Low oil prices continue to dominate global economic headlines. Although prices have retreated somewhat from the six-year lows seen in January of this year, Brent crude has fallen back below $60 per barrel and West Texas Intermediate crude is currently below $50 per barrel. Absent any hints that prices will rise significantly any time soon, analysts surveyed by FactSet currently forecast Brent to average around $62 in 2015 and WTI is expected to average around $57 per barrel.
Prices have been driven down by a combination of supply, demand and geopolitical factors. With the nations of OPEC only supplying about one-third of the global oil supply, the organization no longer has either the discipline or the market power to stem the tide of falling prices. Therefore, the group decided at their last meeting in November 2014 not to change production levels, putting further downward pressure on prices at year-end. Maintaining production levels in a low price environment is sustainable for Saudi Arabia, OPEC’s largest producer; the country holds significant international reserves (five years import cover) and boasts low oil extraction costs. But other oil exporters, both within and outside of OPEC, are not faring so well.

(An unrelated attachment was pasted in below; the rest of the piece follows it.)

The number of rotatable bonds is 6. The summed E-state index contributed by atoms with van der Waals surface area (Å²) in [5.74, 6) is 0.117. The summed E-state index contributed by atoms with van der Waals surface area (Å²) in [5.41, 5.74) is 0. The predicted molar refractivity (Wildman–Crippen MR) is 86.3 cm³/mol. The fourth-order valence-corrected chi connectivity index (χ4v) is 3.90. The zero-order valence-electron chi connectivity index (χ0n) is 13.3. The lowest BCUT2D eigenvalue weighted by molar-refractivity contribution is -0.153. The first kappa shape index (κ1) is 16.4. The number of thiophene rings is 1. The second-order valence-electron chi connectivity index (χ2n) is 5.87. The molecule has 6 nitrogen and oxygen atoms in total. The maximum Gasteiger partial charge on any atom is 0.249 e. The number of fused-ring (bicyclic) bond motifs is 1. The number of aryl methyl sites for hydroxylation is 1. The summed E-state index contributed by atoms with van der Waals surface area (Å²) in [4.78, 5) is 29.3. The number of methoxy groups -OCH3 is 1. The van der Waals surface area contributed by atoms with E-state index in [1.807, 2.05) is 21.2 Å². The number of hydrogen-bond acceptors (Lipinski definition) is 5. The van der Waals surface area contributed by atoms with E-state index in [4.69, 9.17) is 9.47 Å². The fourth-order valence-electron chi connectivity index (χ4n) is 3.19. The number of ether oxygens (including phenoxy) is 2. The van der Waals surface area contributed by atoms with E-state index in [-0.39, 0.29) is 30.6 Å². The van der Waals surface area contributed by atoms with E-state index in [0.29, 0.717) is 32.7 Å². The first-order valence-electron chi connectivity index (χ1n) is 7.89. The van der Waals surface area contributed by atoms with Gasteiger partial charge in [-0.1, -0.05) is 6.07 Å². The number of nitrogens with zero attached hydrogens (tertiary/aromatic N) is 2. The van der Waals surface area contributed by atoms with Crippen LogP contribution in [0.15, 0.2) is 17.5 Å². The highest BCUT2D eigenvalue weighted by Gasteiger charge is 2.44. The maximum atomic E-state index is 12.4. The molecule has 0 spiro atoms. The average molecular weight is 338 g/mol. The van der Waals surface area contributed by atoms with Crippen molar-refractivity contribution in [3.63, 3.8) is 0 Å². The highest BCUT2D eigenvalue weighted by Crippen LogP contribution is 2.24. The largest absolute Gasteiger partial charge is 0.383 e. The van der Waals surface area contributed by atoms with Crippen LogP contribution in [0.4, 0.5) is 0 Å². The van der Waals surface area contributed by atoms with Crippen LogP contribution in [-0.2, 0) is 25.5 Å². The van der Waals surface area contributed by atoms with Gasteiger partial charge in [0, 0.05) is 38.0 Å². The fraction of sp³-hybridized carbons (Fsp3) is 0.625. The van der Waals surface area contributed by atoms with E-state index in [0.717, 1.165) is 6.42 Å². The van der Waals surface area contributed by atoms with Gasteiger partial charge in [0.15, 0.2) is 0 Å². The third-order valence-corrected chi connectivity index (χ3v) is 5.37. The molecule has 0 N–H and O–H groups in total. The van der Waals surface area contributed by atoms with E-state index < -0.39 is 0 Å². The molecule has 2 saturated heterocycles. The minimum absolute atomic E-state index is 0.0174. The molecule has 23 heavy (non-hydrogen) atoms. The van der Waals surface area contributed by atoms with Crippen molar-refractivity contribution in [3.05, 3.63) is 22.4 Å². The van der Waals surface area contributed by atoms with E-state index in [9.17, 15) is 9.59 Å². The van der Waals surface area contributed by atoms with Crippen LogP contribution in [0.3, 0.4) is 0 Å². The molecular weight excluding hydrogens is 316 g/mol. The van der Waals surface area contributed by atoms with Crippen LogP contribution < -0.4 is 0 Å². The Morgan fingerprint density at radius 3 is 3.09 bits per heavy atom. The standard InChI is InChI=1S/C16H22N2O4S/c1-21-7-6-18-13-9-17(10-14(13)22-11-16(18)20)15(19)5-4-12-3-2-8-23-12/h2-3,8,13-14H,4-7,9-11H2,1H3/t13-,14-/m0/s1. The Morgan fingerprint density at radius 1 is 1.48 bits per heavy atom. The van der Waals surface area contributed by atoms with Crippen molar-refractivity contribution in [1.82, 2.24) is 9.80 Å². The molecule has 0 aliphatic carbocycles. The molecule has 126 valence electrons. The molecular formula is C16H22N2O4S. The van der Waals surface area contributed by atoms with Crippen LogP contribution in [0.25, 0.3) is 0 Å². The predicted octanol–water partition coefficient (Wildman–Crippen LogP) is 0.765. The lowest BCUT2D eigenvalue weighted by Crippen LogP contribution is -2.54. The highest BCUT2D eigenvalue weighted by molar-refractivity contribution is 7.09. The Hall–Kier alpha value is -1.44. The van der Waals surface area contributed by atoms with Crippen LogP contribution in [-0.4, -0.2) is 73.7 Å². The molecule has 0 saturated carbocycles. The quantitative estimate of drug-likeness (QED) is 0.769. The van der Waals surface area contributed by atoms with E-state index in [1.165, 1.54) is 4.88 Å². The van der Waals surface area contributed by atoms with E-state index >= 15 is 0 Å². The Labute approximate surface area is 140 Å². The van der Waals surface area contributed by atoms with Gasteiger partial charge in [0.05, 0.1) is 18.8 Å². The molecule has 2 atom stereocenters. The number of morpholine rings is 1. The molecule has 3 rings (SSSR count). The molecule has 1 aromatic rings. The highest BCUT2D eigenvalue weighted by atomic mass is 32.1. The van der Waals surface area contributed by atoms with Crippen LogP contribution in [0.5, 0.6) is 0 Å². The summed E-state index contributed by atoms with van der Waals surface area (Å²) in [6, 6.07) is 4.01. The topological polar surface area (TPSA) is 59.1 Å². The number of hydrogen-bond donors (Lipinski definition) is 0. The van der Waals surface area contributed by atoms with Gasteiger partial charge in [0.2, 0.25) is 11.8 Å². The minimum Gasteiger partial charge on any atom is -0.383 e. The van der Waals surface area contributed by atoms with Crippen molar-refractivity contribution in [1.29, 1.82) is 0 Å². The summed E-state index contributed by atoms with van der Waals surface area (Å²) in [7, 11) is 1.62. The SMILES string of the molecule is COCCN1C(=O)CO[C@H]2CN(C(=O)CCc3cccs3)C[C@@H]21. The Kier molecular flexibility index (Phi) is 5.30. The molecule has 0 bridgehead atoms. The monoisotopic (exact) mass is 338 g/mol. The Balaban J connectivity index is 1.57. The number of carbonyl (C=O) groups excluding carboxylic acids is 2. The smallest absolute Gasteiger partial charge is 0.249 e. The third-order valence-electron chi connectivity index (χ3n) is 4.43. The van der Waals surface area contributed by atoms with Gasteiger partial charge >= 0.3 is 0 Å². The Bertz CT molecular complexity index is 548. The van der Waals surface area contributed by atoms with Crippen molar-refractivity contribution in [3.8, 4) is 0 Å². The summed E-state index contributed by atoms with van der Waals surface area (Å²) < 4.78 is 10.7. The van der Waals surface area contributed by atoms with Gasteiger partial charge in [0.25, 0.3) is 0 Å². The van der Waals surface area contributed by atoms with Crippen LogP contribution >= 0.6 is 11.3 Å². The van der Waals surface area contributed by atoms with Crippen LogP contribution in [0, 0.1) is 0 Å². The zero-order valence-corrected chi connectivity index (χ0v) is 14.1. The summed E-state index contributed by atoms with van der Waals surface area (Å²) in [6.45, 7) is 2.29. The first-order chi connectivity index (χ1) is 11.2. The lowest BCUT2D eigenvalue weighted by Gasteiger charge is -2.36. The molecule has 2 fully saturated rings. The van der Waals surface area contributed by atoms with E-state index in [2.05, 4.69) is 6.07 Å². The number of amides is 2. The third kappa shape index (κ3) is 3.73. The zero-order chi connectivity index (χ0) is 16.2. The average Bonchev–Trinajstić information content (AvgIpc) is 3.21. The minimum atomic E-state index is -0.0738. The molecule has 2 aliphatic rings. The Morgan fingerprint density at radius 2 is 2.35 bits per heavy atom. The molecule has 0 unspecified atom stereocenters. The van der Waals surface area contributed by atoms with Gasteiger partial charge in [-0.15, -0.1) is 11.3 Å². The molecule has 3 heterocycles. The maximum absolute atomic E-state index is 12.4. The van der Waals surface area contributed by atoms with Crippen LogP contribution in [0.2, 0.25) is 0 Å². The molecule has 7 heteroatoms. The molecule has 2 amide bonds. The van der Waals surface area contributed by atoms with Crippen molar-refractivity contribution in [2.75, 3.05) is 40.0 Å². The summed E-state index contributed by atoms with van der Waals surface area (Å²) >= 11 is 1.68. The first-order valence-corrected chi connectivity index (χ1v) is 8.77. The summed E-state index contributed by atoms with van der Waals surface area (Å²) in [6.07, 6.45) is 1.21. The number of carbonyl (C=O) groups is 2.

In February, S&P downgraded OPEC members Angola (from BB- to B+) and Venezuela (from CCC+ to CCC), citing the impact on both economies from falling oil prices. The world’s second largest oil exporter, Russia, saw its credit rating cut by both S&P and Moody’s earlier this year, on the combined negative economic impact of low oil prices and economic sanctions imposed by the U.S. and its allies. Russia’s economy appears to have contracted in the fourth quarter of 2014, and analysts surveyed by FactSet believe that this is just the beginning of a year-long recession; the economy is projected to contract by 3.8% in 2015. While the country is still sitting on reserves sufficient to cover more than a year’s worth of imports, the continued decline in the import cover ratio could become a concern.
OPEC’s next regular meeting will take place this June; Kuwait’s OPEC governor has already stated publicly that she believes that OPEC would likely maintain its policy, saying that there wasn’t likely to be a major shift in the supply/demand picture in the meantime. Therefore, this low oil price environment may stick around for a while, putting further pressure on oil exporting countries.